Television and other entertainment media should be avoided for infants and children under age 2. A child's brain develops rapidly during these first years, and young children learn best by interacting with people, not screens.
Most American children spend about 3 hours a day watching TV. Added together, all types of screen time can total 5 to 7 hours a day. Too much screen time can:
· Make it hard for your child to sleep at night
· Raise your child's risk of attention problems, anxiety, and depression
· Raise your child's risk of gaining too much weight
· Sitting and watching a screen is time that is not spent being physically active.
· TV commercials and other screen ads can lead to unhealthy food choices. Most of the time, the foods in ads that are aimed at kids are high in sugar, salt, or fats. They also tend to eat more when they are watching TV.
Computers can help kids with their schoolwork. But surfing the internet, spending too much time on Facebook, or watching YouTube videos is considered unhealthy screen time.
Some good screen time guidelines are:
· Children under age 2 should have NO screen time.
· Limit screen time to 1 or 2 hours a day for children over age 2.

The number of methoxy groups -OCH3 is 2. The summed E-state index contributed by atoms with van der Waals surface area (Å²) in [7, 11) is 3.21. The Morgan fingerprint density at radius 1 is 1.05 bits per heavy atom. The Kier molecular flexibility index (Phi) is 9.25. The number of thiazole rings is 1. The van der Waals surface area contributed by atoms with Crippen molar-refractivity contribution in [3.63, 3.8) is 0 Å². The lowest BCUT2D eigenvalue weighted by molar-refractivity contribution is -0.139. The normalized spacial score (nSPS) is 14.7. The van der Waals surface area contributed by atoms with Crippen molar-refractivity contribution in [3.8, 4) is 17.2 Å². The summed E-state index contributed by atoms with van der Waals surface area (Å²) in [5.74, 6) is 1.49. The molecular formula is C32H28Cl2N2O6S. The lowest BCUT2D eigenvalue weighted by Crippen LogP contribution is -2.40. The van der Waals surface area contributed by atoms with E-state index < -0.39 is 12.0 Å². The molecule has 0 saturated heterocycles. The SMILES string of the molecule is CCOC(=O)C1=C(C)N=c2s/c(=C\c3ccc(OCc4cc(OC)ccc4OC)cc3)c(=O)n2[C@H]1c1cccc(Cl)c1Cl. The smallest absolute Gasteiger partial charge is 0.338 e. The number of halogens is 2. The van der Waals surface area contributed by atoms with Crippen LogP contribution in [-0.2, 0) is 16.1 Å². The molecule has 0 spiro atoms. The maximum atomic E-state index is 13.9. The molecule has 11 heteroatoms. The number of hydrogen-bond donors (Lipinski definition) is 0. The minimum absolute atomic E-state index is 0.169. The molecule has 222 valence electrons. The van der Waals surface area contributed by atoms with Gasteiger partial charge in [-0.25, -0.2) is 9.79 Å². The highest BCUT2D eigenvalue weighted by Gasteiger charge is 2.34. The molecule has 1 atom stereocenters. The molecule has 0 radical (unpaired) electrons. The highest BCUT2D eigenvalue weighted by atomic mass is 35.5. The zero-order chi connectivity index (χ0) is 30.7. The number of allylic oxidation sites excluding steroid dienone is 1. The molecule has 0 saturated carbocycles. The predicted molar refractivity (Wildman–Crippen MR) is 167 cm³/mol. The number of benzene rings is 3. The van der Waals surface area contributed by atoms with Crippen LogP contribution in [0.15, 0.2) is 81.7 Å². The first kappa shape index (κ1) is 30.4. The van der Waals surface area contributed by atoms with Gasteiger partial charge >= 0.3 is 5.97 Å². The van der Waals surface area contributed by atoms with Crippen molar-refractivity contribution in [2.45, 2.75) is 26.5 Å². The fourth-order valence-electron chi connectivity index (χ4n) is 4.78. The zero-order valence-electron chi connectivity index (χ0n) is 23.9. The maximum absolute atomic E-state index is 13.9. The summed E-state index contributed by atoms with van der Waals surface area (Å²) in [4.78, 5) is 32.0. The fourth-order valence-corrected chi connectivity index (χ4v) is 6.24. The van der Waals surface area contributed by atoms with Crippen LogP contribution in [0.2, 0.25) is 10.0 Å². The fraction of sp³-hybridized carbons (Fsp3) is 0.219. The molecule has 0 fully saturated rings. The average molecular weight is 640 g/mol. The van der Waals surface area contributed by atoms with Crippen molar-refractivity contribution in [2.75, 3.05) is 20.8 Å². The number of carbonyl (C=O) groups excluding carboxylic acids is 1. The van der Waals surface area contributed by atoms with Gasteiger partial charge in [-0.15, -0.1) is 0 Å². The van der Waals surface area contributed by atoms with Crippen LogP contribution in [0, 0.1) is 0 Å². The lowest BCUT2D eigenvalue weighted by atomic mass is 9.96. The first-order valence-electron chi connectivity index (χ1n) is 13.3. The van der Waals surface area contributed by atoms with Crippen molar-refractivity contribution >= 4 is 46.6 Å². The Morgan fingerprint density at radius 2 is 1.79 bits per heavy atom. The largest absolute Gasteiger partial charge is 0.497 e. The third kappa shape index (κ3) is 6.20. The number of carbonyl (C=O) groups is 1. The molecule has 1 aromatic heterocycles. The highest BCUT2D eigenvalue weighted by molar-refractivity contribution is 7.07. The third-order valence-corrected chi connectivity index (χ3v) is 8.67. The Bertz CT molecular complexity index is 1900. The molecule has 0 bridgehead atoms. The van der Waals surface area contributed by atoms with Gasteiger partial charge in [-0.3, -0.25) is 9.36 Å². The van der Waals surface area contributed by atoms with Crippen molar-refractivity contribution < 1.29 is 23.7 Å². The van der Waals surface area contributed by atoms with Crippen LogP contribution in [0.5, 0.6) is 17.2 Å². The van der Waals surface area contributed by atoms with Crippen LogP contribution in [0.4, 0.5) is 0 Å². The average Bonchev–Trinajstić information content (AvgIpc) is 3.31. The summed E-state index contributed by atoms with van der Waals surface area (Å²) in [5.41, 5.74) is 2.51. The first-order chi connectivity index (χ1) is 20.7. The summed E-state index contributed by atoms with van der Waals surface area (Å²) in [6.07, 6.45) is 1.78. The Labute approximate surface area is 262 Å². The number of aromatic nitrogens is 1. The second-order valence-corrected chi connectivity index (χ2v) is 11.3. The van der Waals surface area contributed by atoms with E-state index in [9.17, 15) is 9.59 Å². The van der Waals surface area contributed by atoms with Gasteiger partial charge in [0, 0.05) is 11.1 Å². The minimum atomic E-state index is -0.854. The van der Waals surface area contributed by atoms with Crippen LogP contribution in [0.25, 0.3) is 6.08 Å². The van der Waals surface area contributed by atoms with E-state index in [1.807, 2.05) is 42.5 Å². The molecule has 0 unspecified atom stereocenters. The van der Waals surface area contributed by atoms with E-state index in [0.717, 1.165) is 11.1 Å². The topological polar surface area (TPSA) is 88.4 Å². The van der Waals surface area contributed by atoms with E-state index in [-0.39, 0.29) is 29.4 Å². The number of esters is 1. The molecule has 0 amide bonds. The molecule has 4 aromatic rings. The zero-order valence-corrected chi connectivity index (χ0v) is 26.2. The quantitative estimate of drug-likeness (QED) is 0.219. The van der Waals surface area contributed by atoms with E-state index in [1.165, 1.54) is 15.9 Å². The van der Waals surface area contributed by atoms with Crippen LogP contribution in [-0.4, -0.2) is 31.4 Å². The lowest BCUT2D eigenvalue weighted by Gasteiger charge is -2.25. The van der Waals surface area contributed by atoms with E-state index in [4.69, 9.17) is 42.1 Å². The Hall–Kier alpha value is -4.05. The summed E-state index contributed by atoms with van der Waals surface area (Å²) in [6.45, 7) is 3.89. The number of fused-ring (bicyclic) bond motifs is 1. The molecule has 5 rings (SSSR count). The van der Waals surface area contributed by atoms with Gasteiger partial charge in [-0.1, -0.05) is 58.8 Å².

Despite what ads may say, videos that are aimed at very young children do not improve their development but rather hinder greatly their development.
Children who have had a steady diet of screen time will find it very difficult to cut back. The following are good ways to decrease screen time:
· Remove the TV or computer from your child's bedroom.
· DO NOT allow TV watching during meals or homework.
· DO NOT let your child eat while watching TV or using the computer.
· DO NOT leave the TV on for background noise. Turn on the radio instead, or have no background noise.
· Decide which programs to watch ahead of time. Turn off the TV when those programs are over.
· Suggest other activities, such as family board games, puzzles, or going for a walk.
· Keep a record of how much time is spent in front of a screen. Try to spend the same amount of time being active.
· Be a good role model as a parent. Decrease your own screen time to 2 hours a day.
· If it is hard not having the TV on, try using a sleep function so it turns off automatically.